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  • Turkey slams orthodox chief’s crucifixion remark

    Patriarch Bartholomew says he feels "crucified" in Turkey

    Turkish Foreign Minister Ahmet Davutoglu on Saturday criticized as unacceptable remarks by the spiritual leader of Orthodox Christians that he feels "crucified" and "second class" living in Turkey.

    "We regard the use of the crucifixion simile as extremely unfortunate.... I would like to see this as an undesired slip of the tongue," Davutoglu told reporters here when asked about Ecumenical Patriarch Bartholomew I's comments in an interview with US television network CBS.

    "We cannot accept comparisons that we do not deserve," the minister added.

    He rejected criticism that the Islamist-rooted government in Turkey was discriminating between its citizens on religious grounds.

    "If Patriarch Bartholomew I has complaints on this issue, he can convey them to relevant authorities who will do whatever is necessary," he said.

    In an excerpt from the interview, which will be broadcast in full on CBS on Sunday, Bartholomew I says that the tiny Greek minority in Turkey is not treated equally.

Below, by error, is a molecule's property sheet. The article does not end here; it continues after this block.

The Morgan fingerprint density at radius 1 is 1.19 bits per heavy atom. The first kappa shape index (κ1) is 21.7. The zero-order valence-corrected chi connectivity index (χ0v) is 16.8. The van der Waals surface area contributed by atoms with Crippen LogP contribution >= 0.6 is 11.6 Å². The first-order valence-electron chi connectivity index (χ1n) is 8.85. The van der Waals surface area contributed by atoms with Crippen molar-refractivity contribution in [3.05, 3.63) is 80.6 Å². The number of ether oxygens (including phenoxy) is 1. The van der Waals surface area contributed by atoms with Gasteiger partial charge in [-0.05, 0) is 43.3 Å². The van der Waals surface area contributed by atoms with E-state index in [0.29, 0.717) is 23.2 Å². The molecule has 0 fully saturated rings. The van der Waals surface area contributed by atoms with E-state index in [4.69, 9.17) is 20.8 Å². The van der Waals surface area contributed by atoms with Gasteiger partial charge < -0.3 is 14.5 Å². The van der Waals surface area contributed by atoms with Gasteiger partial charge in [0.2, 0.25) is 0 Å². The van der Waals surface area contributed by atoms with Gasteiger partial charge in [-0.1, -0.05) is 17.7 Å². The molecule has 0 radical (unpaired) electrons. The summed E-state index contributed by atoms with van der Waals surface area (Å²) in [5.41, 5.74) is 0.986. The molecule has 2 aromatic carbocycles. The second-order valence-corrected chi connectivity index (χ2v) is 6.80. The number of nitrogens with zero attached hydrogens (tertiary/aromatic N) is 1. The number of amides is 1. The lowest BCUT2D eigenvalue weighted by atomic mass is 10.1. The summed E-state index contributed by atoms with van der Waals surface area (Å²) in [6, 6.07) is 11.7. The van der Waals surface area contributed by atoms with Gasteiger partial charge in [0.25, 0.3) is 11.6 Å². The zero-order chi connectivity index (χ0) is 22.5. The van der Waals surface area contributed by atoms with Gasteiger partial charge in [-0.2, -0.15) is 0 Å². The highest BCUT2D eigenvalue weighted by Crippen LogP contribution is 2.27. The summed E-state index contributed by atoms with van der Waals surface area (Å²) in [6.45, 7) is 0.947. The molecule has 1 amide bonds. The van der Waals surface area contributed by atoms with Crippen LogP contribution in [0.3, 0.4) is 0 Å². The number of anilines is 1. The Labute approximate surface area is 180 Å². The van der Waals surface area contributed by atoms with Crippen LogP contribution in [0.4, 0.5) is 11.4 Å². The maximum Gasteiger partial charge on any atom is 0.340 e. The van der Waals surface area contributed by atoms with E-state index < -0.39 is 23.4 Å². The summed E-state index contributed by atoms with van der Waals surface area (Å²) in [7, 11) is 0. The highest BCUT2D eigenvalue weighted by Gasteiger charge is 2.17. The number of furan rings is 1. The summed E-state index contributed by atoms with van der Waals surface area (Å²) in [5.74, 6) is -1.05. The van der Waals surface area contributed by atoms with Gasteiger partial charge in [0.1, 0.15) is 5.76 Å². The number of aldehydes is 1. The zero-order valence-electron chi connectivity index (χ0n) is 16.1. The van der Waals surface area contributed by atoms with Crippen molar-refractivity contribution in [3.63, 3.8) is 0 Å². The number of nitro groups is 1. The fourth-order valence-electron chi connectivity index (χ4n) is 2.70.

We regard the use of the crucifixion simile as extremely unfortunate.... I would like to see this as an undesired slip of the tongue

    Turkish Foreign Minister Ahmet Davutoglu

    "We are treated... as citizens of second class. We don't feel that we enjoy our full rights as Turkish citizens," says the patriarch, who represents the world's 250 million Orthodox Christians.

    He ruled out the option of leaving Turkey. "This is the continuation of Jerusalem and for us it is equally holy and sacred land. We prefer to stay here, even crucified sometimes," the patriarch adds.

    The CBS website quotes Bartholomew I as saying that the Turkish government "would be happy to see the Patriarchate extinguished or moving abroad, but our belief is that it will never happen."

    The Ecumenical Patriarchate in Istanbul dates from the Greek Orthodox Byzantine Empire, which collapsed in 1453 when the city fell to the Ottoman Turks.

    Though Ankara does not interfere with the patriarchate's religious functions, it withholds recognition of Bartholomew's ecumenical title, treating him only as the spiritual leader of some 2,000 Orthodox Greeks still living in the country.

    Turkish authorities also keep closed a theological school on an island off Istanbul, depriving the church of a means to train clergy.

    This is the continuation of Jerusalem and for us it is equally holy and sacred land. We prefer to stay here, even crucified sometimes

    Patriarch Bartholomew